Josh Phegley continues to tear it up on the offensive side. And he attributes it to a minor tweak in his mechanics. Whatever the reason, though, there's not much that can be said to minimize his .347/.409/.686 line, which has been fueled in large measure by 20 extra-base hits, 10 of them home runs. Sure, those numbers are obviously unsustainable and probably will constitute the best four or five weeks of his MiLB career. But he's finally looking like the offensive force he was billed as coming out of Indiana University.
The issue, of course, remains his defense, which (despite a dubious MiLB gold glove award) doesn't garner rave reviews. While there's a growing chorus calling for Phegley to be brought up to the majors - particularly given the lack of production from the catchers - there's reason to resist that. Baseball Prospectus is still putting the "backup catcher profile" on him and Baseball America goes further, calling him "an unrefined defensive catcher". He's got a big arm but that's about it. The White Sox catching coaches managed to make Tyler Flowers, who most thought was hopeless behind the plate, into a solid catcher. It's worth it to see if they can coax some more improvement out of the 25 year-old Phegley, since his small stature and lack of range probably would only permit a move to left-field.
A couple notable transactions this week: Myles Jaye promoted to Winston-Salem and Rangel Ravelo is off Winston-Salem's disabled list.
Who gets a spot start at the major league level (or who is called up as the 26th man for a double-header) is usually more luck than anything else. A pitcher may be third or fourth on the organization's depth chart but if he's the one rested, he's got a big advantage. And with John Danks returning to the White Sox as soon as this week, Dylan Axelrod/Hector Santiago will be a further block to a minor league starting pitcher. But, as the White Sox have seen this year, things can change quickly. Now that we're around the quarter-pole of the MiLB season, it's a good time to check in with the starter depth chart.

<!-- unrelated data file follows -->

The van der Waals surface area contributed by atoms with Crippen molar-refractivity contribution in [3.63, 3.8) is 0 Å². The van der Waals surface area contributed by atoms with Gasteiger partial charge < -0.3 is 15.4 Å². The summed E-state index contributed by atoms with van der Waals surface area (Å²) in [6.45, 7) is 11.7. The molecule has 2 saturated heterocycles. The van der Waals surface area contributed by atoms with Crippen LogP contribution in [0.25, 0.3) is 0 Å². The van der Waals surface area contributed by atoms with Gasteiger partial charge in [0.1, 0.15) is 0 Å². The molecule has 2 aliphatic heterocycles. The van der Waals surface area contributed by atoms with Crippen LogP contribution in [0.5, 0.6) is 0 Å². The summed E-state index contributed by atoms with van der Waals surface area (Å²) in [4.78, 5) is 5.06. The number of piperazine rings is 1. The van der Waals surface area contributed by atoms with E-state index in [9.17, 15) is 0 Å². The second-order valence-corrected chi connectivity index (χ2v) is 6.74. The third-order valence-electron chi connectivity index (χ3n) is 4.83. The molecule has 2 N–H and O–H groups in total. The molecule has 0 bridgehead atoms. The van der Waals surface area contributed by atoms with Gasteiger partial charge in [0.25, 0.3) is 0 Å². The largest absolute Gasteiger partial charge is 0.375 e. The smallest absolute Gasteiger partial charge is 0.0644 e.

Simon Castro is one who is vying for the top spot. While he's winless and has an ERA of 5.36, that can be chalked up to a punchless Knights offense and a roller-coaster ride. He's had 8 GS and 4 of them can be characterized as bad and the other 4 can be characterized as excellent. But except for his first start of the year, his peripherals haven't been bad. In 45.1 innings, he's given up 44 hits, walked 14 and struck out 37.
Erik Johnson is probably the other potential holder of the top spot. The work he's done at Birmingham can only be described as superb. The big difference this year is his change-up, which can now be argued as a plus pitch. Coupled with his two-seamer and slider, he may well be ready to pull a Jose Quintana and go straight from AA to MLB. In 8 starts, he's thrown 45.1 innings, given up 29 hits, walked 15 and struck out 47. While he's been BABIP-lucky, he's legit. Check out an interview with him here.
Andre Rienzo is a distant third. He had a busy offseason, pitching in the Arizona Fall League, then the Venezuelan Winter League and then in the World Baseball Classic for Brazil. And it seems to be catching up to him. In his 8 starts, he's only thrown two good outings, with the rest being various shades on the bad to horseshit spectrum. When a guy who has been successful in the past has been this bad, it's hard to draw any conclusions from it. I've thought he's probably destined for the bullpen but there wasn't any need to push that on him before being sure he can't start. And this season hasn't helped to clarify that. He's seen his strikeout rate plummet, his BABIP climb and his strand rate hit a ridiculously low 49%. In 37 innings for Charlotte, 48 hits, 17 walks and 33 strikeouts.